Mon, 07/12/2009 - 12:03
The US credit default swap market remained characterised by further widening throughout the course of last month, extending the gradual decline in creditworthiness that began in late summer 2009, according to a report by GFI Group.
Risk aversion trades appear to be gaining increasing traction among credit derivatives markets, with the predominant bias of the corporate market remaining to the upside.
Sovereign contracts sparked by a host of weaker-than-anticipated macro data in the US are also beginning to flag increasing concern, with the US sovereign five-year contract moving above 30bps towards the end of last month from the low-20bps region at the start of November.
In corporate markets, financials remained the most active sector in the US last month, as concerns persist over the financial health of incumbent credits. Concerns seem to be centred around the fear that additional capital may need to be raised, should non-performing commercial property loans begin to weigh on balance sheet metrics and earnings. Insurance was the most active sector in the US last month, with banks, financial services and real estate all seeing good volumes.
Even segments of the market that have typically been considered more defensive in nature are beginning to reflect rising concerns, although the drivers of such concern are subtly different. Where Hershey and Kraft Foods sparked greater focus on the possibility of additional corporate activity, other elements of the food products sector have begun to discount a significantly greater probability of sector consolidation. Against a backdrop of robust earnings there is little other explanation for the pronounced shift in credit market views, with names such as Campbell Soup, ConAgra Foods and HJ Heinz moving out aggressively month-over-month.
In Europe, activity was heavily focused on financials during November, with both the sub and senior CDS indices seeing a pick-up in activity, as both edged wider. The main investment grade iTraxx itself was also wider, though to a lesser extent, says GFI Group.
Financials captured the lion’s share of attention in the single name space. The banks and insurance sectors were also amongst the biggest wideners, with increasing concern in the CDS market reflecting indications from the ratings agencies that several global commercial banks still have far to go to restore their capital base. Widening in the European sovereign CDS over the month also highlights the increasing inter-dependence of the banking system and the broader European economy.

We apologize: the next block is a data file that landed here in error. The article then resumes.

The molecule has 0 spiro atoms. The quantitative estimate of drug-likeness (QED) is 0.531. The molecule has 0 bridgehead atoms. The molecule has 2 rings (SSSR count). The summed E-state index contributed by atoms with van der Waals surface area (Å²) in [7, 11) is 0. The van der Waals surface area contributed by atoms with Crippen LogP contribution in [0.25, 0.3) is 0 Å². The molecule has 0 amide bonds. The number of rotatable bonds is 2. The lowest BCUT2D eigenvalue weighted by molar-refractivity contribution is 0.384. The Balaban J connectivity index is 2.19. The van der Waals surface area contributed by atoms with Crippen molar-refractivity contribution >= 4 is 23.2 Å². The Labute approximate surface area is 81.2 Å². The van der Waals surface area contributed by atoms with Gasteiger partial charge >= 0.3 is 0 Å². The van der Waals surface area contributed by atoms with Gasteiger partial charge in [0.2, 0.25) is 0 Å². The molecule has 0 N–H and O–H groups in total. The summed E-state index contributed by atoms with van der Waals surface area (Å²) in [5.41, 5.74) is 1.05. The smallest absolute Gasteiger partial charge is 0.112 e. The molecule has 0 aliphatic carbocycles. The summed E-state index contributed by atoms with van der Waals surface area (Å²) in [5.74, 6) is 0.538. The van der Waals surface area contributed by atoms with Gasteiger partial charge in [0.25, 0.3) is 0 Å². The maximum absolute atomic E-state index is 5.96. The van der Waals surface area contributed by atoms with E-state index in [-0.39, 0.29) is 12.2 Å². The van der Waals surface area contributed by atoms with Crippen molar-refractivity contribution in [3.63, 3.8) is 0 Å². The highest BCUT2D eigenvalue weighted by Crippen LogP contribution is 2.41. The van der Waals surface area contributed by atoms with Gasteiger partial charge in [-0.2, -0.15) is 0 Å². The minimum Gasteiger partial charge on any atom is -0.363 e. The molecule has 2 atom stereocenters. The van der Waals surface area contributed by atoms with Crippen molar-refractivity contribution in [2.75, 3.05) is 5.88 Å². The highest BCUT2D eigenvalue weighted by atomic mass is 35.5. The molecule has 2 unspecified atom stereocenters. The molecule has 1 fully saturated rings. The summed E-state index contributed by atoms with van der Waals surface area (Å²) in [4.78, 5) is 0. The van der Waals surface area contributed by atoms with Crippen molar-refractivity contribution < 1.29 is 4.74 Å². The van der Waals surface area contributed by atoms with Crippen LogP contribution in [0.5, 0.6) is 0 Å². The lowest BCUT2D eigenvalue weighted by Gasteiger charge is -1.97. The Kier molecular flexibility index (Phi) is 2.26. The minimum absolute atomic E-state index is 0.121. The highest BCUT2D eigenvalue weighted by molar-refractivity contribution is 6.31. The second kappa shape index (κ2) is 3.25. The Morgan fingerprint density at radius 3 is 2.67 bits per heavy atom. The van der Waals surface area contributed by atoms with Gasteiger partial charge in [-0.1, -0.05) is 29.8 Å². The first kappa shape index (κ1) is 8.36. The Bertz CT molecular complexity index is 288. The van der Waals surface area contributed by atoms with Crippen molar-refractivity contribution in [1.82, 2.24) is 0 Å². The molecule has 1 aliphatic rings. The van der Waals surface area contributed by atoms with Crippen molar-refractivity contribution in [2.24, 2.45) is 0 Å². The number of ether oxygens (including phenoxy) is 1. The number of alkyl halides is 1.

The transportation sector also pushed wider, with British Airways leading the way on good volume, as management hammered out the finer details of its proposed merger with Iberia. Whilst the initial reaction to the merger, announced early November, was taken positively by both credit and equity markets, talk of strikes, concern over BA’s pension deficit and wrangling over the registered location of the merged entity has taken the sheen off somewhat. BA’s CDS remains significantly wider than its major European peers.
Elsewhere, the defensive sectors all benefited from increased risk aversion, with oil and gas, utilities, food producers and food retailers all narrowing, relative to the more cyclical sectors. Cadbury saw decent volume, bucking the general narrowing trend of the defensive names on renewed M&A interest.
In Asia, Japan remained far and away the most active region from a corporate perspective, with the Aiful/Japan Airlines overhang continuing to spark activity among corporate CDS traders. Discussions as to whether debt restructuring plans at Aiful and Japan Airlines constitute credit events for the purposes of CDS settlement have been weighing on Japanese corporate CDS for some time now. Concerns are predominantly that, should missed interest and principal payments not be deemed to be credit events, the existence of corporate CDS markets in Japan may be called into question.
Auto manufacturers and banks were among the more active sectors in Asian trade, with Toyota Motor, Honda and Bank of Tokyo-Mitsubishi among the more active single-name contracts.
November in the sovereign CDS market was characterised by a convergence of spreads between emerging markets, particularly the commodity based economies, and the developed markets. There was aggressive widening in the US, Japan and across Western Europe. The UK and Greece led the way higher. Greece’s CDS is now priced substantially wider than both Mexico and Brazil, as investors question how the Greek financial system will cope when the ECB removes cheap funding from the Euro zone in 2010. Eastern Europe was also wider, though not to the extent of its major trading partners in the West.
Russia and Turkey commanded the focus of the region, though Ukraine’s sovereign was also active as the nation, dogged by defaults of quasi-sovereign corporations, maintained its government debt rating at Moody’s. The nation also managed to successfully renegotiate a potentially crippling gas supply contract with Russia. However, the CDS was still out a third over the month.
In South America, Mexico did not escape a well-flagged downgrade at Fitch, after the lower house approved the spending portion of the 2010 budget, calling for a USD244bn outlay. The Mexican CDS was unfazed, narrowing ten per cent on the month.
Finally, at the end of the month there was a significant pick up in interest in the sovereign CDS of the Gulf States, particularly Dubai, after its wholly owned holding company, Dubai World, announced that it was suspending payments and seeking to extend maturities on its debt. The Dubai sovereign CDS widened 100 per cent on the news to 650bps; Abu Dhabi’s CDS was also out 76 per cent to 175bps, whilst Qatar pushed out 30 per cent to 120bps.
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